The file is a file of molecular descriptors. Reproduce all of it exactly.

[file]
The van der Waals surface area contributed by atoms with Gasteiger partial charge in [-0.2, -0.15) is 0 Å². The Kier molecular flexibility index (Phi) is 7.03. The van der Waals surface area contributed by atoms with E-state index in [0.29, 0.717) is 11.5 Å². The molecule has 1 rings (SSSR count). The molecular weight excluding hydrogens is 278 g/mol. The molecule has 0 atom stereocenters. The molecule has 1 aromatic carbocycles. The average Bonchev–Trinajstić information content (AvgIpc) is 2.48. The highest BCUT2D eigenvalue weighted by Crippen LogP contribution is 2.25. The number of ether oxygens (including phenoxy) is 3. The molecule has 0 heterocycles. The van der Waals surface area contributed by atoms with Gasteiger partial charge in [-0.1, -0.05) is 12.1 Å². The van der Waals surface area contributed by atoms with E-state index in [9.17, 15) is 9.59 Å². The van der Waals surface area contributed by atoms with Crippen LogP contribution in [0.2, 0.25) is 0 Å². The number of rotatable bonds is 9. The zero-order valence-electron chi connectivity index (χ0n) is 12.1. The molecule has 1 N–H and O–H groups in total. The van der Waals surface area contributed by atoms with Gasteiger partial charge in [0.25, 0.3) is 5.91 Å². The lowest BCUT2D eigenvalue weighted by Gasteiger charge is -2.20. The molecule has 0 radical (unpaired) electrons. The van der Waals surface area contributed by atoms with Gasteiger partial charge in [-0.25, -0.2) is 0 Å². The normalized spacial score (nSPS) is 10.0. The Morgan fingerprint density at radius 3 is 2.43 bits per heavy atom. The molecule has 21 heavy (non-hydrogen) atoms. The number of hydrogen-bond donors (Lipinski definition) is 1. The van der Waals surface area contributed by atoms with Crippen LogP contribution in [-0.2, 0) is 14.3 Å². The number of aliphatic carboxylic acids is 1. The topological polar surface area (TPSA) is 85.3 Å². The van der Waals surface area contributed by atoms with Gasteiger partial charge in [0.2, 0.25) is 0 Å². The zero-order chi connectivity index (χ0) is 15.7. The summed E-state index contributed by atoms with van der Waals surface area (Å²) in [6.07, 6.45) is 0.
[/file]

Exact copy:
The van der Waals surface area contributed by atoms with Gasteiger partial charge in [-0.2, -0.15) is 0 Å². The Kier molecular flexibility index (Phi) is 7.03. The van der Waals surface area contributed by atoms with E-state index in [0.29, 0.717) is 11.5 Å². The molecule has 1 rings (SSSR count). The molecular weight excluding hydrogens is 278 g/mol. The molecule has 0 atom stereocenters. The molecule has 1 aromatic carbocycles. The average Bonchev–Trinajstić information content (AvgIpc) is 2.48. The highest BCUT2D eigenvalue weighted by Crippen LogP contribution is 2.25. The number of ether oxygens (including phenoxy) is 3. The molecule has 0 heterocycles. The van der Waals surface area contributed by atoms with Gasteiger partial charge in [-0.1, -0.05) is 12.1 Å². The van der Waals surface area contributed by atoms with E-state index in [9.17, 15) is 9.59 Å². The van der Waals surface area contributed by atoms with Crippen LogP contribution in [0.2, 0.25) is 0 Å². The number of rotatable bonds is 9. The zero-order valence-electron chi connectivity index (χ0n) is 12.1. The molecule has 1 N–H and O–H groups in total. The van der Waals surface area contributed by atoms with Gasteiger partial charge in [0.25, 0.3) is 5.91 Å². The lowest BCUT2D eigenvalue weighted by Gasteiger charge is -2.20. The molecule has 0 radical (unpaired) electrons. The van der Waals surface area contributed by atoms with Gasteiger partial charge in [-0.25, -0.2) is 0 Å². The normalized spacial score (nSPS) is 10.0. The Morgan fingerprint density at radius 3 is 2.43 bits per heavy atom. The molecule has 21 heavy (non-hydrogen) atoms. The number of hydrogen-bond donors (Lipinski definition) is 1. The van der Waals surface area contributed by atoms with Crippen LogP contribution in [-0.2, 0) is 14.3 Å². The number of aliphatic carboxylic acids is 1. The topological polar surface area (TPSA) is 85.3 Å². The van der Waals surface area contributed by atoms with Gasteiger partial charge in [0.2, 0.25) is 0 Å². The zero-order chi connectivity index (χ0) is 15.7. The summed E-state index contributed by atoms with van der Waals surface area (Å²) in [6.07, 6.45) is 0.